"It is a false assumption that striving for short chains is only about having as few links as possible within the chain. chains is only about as few links as possible within the chain. Because often every link adds value in some way. The trick is to see that value and then to capitalize on it, According to fruit grower Lion Kniest from Baarlo.
The Limburg Morel
Kniest runs the Fruit Farm together with his wife Susanne Görtz and sister-in-law Andrea
Görtz the Fruit Farm in Baarlo. Under this name they run three
vacation cottages and they grow different types of apples, pears
mirabelles, plums and fresh sour cherries, or morello cherries. And the latter
last, the morello cherries, have been enjoying a bit more attention since last year. The
The result of a collaboration between the Fruit Farm and seven other
Limburg fruit growers. For example, since 2018 the morel has been a recognized Limburg
regional product and more and more bakers are using the unique cherry as a fruit
on their Limburg flan. The short chain approach lies at the basis of these fine
The harvest of the Morels at the Fruit Farm in Baarlo
From this approach, the eight fruit growers, united in the cooperative the Limburg Morel, mapped out the chain. For example, they sold For instance, they sold the morel to the canning factory, an important link in the chain, but hardly knew what else happened to it. happened with it. "So we threw away the well-defined coloring sheet and sat down at the drawing board ourselves," Kniest says. "And when you draw the And when you draw the chain, you see that every link actually adds value: the grower provides the cherries, the cannery then makes them The baker's trade takes care of the marketing, logistics and communication marketing, logistics and communication, the baker makes the flan and ultimately the customer buys the end product. the final product. Conclusion: everyone has a value. A function."
An important and indispensable function according to Kniest and his fellow growers. So the morel growers have not eliminated links within the chain, but they have added something: transparency. Specifically, each link knows what and how much is being earned. "If you If you don't know something, you start making assumptions. Sometimes wrong assumptions. For example: if you have a bad price as a grower and the person you are working with working with drives by in a big car, you are quick to think: 'he earned that from me'. he earned that from me'. But it could just as easily be a lease car, you don't know", explains Kniest. You don't know," explains Kniest. "By engaging in conversation, you know exactly what the other person is doing, what they want, and you can make a better product offering. That applies not only to the production of the morel, but also for the logistics and other processes within the chain."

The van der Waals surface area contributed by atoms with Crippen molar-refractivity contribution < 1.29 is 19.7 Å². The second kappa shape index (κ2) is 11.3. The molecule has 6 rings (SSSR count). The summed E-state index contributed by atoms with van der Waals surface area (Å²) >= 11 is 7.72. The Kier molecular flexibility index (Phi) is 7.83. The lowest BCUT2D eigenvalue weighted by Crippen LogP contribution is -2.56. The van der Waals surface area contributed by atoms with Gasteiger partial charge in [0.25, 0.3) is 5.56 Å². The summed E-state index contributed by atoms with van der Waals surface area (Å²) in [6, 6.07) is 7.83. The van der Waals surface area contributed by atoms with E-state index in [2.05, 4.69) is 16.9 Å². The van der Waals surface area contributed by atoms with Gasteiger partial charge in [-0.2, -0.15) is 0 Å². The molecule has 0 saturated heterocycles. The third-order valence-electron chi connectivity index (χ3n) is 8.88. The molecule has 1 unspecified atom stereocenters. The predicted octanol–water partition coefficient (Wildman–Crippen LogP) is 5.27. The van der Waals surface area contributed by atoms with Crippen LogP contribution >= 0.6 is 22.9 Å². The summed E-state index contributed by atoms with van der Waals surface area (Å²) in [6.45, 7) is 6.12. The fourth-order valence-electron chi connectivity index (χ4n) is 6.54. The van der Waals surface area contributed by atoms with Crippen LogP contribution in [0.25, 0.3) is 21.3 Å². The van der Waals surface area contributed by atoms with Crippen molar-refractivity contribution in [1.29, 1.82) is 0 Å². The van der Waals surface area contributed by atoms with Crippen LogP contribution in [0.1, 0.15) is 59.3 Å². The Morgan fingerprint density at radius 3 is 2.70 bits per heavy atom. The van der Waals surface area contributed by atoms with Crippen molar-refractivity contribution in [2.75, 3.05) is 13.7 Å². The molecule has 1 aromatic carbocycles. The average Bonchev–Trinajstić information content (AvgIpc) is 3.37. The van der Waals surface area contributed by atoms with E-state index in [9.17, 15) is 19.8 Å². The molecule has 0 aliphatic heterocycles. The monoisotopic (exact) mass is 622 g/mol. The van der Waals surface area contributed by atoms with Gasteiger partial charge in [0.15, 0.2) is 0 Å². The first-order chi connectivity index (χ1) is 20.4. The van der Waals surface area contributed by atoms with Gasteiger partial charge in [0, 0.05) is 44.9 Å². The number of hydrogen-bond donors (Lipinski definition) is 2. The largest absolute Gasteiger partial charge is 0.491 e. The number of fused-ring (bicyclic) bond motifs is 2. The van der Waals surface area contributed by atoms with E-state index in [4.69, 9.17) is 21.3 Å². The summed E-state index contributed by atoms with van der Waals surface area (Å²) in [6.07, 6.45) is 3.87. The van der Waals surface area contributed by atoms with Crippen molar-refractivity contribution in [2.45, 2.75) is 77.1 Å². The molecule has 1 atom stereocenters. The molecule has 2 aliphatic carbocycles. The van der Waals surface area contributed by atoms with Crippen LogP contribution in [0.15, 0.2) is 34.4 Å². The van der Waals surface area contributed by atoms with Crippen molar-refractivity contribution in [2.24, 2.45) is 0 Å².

The new drawing also showed that all links within the chain need financial stability. "That's why we threw out the fluctuations out of it by setting prices for a long term set: so this is the price and everyone keeps their margins. And yes, one one year it works out better than the next. But you shouldn't look look at it too much, the long term is the focus. In the end, you know that this approach is the most beneficial for all parties."
Because the morel chain is now more transparent, Kniest can for example, be able to use the net and gross prices from the bakery wholesaler use to convince bakers of the Limburg morel. "We can now map out the difference in costs compared to the Eastern European cherry competition. And more and more bakers are switching to the genuine Limburg morel."
This short chain vision and approach in which the links work together and are short on each other, is not new. "In fact, we have copied and improved it. After all, Facebook wasn't the first either." explains Kniest. Kollenberger Spelt served as an example. They have made the chain transparent according to the fair pricing principle. This means that the grower gets a fixed price for the long term. And within the chain everyone knows what the costs and revenues are.
"The disadvantage now is that the price difference with Eastern European cherries is big. is large. Last year the price difference per can was € 0.20 cents and now it's € 1.30," says Kniest. 1.30," says Kniest. "Last year we could also have managed with a less strong story at the bakery. Because the price difference is smaller, you logically change your mind more easily. Now we have to convince the baker convince the baker, so that he himself is convinced that he is going to use the the Limburg morel. But then again, so did the Kollenberger Spelt has had that too."
Together, Kniest speaks of an excellent start year. "Now it is a matter of expand further. To grow. Otherwise you become a niche within a niche. The label 'forgotten fruit' is then lurking, something we don't want." The whole process did require iron patience and good coordination. And it still does. For example, under the guidance of Wiro Nelissen, it took two to three years to find each other, build up trust and get in line. to find each other, build up trust and get on the same wavelength. come to an understanding.
But with the morale itself, transparency, collaboration, a strong story and persuasion, morel growers are not there yet. Creating awareness is the next challenge, according to Kniest. "Bakers have heard of it, but they have a broad assortment and we are talking about one product in his store. After all, it would be nice bakers opt more for fruit from Limburg, so that other fruit growers can also follow suit. can also catch up."